If you’re looking for a car and your credit history is shaky or worse, you’ll see many dealerships with signs proclaiming “no credit, no problem”, “buy here, pay here”, “no credit check,” or “we welcome bad credit.”
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It’s no secret that traditional lenders like banks, credit unions, and car dealer financing agencies charge higher interest rates to low credit borrowers. But if your credit is bad enough, they probably won’t work with you at all.
This makes dealerships with or without credit all the more attractive to buyers with poor scores. But are they legit and do they offer good deals? Or are there better alternatives? Here’s what you need to know.
This should be a last resort
According to the Consumer Financial Protection Bureau (CFPB), lenders like banks and credit unions limit the amount of money they lend based on the value of the vehicle the borrower is buying.
But these limits do not apply to dealers who act as their own banks.
Buy here, pay here, dealers can lend money based on an inflated price that is higher – much higher, in some cases – than the car’s actual value. This means that buyers often end up borrowing thousands of dollars more than the car is worth, and they can also expect to be hammered by finance charges.
According to Experian’s State of the Auto Finance Market Report: Q2 2022, here are the average used car loan interest rates by credit score:
- 781 to 850: 3.71%
- 661 to 780: 5.58%
- 601 to 660: 10.48%
- 501 to 600: 17.29%
- 300 to 500: 20.99%
As you can see, subprime borrowers can expect to pay higher APRs than most credit cards – and non-franchised dealerships can charge even more.
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It’s normal for the course when your credit is bad
It may seem unscrupulous to rush people who need help the most, but the fact is that bad credit makes life more expensive.
“The sad truth is that when you have bad credit or no credit, you’ll have a harder time trying to buy a car from a dealership than others,” said Geoff Cudd, consumer advocate and owner of FindTheBestCarPrice.com. “Dealers without credit are one of the limited options people with bad credit have when looking for a new car, but they are often predatory and take advantage of the fact that these people have fewer options by charging more, requiring larger down payments, or increase interest rates for financing options.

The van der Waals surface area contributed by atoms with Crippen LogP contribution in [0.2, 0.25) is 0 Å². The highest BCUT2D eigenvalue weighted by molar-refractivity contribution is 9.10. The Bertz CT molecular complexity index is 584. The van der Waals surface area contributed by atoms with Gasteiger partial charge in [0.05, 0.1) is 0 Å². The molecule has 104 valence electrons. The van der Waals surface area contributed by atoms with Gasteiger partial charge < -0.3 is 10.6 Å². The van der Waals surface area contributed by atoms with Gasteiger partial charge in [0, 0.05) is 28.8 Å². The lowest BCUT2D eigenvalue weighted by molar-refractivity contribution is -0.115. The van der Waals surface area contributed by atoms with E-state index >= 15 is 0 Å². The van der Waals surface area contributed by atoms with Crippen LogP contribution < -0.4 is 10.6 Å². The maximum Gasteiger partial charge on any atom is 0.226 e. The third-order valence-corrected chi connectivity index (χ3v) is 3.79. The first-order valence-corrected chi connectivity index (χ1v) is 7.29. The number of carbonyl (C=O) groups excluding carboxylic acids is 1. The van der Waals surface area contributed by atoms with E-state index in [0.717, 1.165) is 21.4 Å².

You’ll also likely have fewer inventory options, and CFPB advises that some bad credit/no credit dealerships install devices that disable the vehicles they sell to facilitate repossession if you miss a payment.
The benefits: you’ll get a car and a chance to rebuild your credit
Dealerships for people with bad credit have a few advantages. The most obvious is also the most important: they will work with you when no one else will.
“Car dealerships with or without credit are generally more lenient when it comes to credit scores,” said Joe Giranda, director of sales and marketing at Classic CFR. “If you have a lower credit score, you may still be able to finance a vehicle through one of these dealerships.”
Another benefit is that by getting financing – even if it’s on bad terms – you can repair your credit by making payments on time. Then, once your credit reaches prime or something close, you can refinance with a traditional lender at a lower rate.
Consider your options
Several experts have suggested saving up for a private sale instead, or finding a co-signer to help you secure traditional financing. You can also try borrowing from a low credit auto finance lender.
According to MarketWatch, here are the best bad credit auto lenders, which have varying minimum income and credit score requirements, and some have no minimum credit score requirements:
- Ally Clearlane
- Automatic approval
- Prestige Financial
- Capital one
Additionally, Carvana offers no-credit-check financing for most people making at least $4,000 a year, and CarMax offers options to “fit most credit profiles.”
If you choose to go with a bad credit dealer, be sure to educate yourself, shop around, and remember that as the party shelling out thousands of dollars, you still have leverage.
“The best way for people with low credit scores to buy from a dealer with no credit is to do their research,” Cudd said. “Make sure you find a reputable dealer and don’t accept the first offer just because you think you won’t get a better one because of bad credit. Trust your instincts. If you feel like you’re the victim of a bad deal, you probably are.
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